Dominican Republic Jazz Fest Evolves


Romero Lubambo (seated, left), George Garzone, Sean Jones and Marco Pignataro perform at the 2017 Dominican Republic Jazz Festival. (Bassist Nilson Matta is partially obscured.)

(Photo: Carlos Pena)

Sun and cerulean sky rule the azure surf, as kite-riders curl arabesques and lively merengue jazz drifts over the waving palms of Cabarete Beach. Along the silvery sands, from seaside bandstand to classroom, move tiers of musicians in shifting roles at the pastel FeduJazz School: Preteens toot and strum, collegians run scales and workshops, elders teach master classes and rehearsals—all immersed like surfers in the updraft.

The Dominican Republic Jazz Festival, the Caribbean’s oldest after Cuba and Puerto Rico, has for 21 years presented Panamerican music in soaring shows that cross Stateside bands with native jazz and merengue groups while nurturing a strong educational program. Artistic Director Marco Pignataro—saxophonist and managing director of Berklee College’s Global Jazz Institute—has expanded the program’s curricula, and conceives annual themes of tangible musical and social impact.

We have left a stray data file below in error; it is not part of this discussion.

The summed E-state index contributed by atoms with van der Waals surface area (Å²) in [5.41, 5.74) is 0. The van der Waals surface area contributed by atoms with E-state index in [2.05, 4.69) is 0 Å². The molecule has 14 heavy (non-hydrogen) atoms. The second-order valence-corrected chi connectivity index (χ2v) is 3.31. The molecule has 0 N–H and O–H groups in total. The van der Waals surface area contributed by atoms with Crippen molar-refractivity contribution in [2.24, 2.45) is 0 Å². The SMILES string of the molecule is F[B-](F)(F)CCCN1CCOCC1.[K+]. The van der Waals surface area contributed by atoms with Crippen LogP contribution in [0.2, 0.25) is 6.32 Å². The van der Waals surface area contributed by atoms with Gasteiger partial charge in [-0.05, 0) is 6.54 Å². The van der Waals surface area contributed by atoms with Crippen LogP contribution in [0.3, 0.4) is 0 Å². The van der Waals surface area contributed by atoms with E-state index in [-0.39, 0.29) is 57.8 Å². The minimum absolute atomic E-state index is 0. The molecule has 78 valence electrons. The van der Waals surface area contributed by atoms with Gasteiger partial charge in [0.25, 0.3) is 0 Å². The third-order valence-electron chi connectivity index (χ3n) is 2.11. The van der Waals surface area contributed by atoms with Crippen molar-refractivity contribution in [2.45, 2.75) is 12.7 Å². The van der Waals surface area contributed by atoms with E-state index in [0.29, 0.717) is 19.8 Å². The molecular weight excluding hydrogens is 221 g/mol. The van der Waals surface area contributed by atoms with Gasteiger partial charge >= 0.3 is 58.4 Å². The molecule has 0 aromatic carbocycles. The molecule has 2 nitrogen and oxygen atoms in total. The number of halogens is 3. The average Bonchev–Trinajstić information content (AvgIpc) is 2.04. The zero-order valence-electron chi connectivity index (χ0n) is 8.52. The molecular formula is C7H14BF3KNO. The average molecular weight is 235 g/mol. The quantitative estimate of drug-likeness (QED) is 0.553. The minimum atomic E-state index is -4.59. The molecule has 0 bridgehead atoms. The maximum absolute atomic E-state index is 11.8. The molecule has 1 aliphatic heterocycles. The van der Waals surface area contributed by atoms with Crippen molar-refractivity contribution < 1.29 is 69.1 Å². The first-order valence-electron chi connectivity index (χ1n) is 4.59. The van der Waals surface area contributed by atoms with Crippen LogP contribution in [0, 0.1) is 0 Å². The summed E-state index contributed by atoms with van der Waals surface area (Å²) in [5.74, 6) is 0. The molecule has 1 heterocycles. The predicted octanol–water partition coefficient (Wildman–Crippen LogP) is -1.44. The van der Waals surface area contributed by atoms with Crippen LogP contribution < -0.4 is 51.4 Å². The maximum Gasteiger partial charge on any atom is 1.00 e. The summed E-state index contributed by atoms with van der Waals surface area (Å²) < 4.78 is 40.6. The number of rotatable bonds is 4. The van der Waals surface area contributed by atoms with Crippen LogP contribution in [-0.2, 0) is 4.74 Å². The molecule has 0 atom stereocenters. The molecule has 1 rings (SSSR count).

Whereas the 2016 edition’s female bandleaders called attention to women’s education and health, guests at the 2017 festival guests framed International Nights exemplifying global unity, with players from all over the world: pianist Alain Mallet and Paris Conservatory (France), Trio da Paz (Brazil), clarinetist Anat Cohen and harmonicat Roni Eytan’s Quartet (Israel), trumpeters Brian Lynch and Sean Jones (United States) and trombonist William Cepeda (Puerto Rico).

Italian-born Pignataro’s own Almas Antiguas Quartet embodied overseas brotherhood, hosting Israeli bassist Ehud Ettun and Stateside artists Alan Pasqua and Adam Cruz on piano and drums, as well as Boston tenor sax paisano George Garzone; they gracefully explored the leader’s sepia-tint folk songs and the Italian classic “Estate.”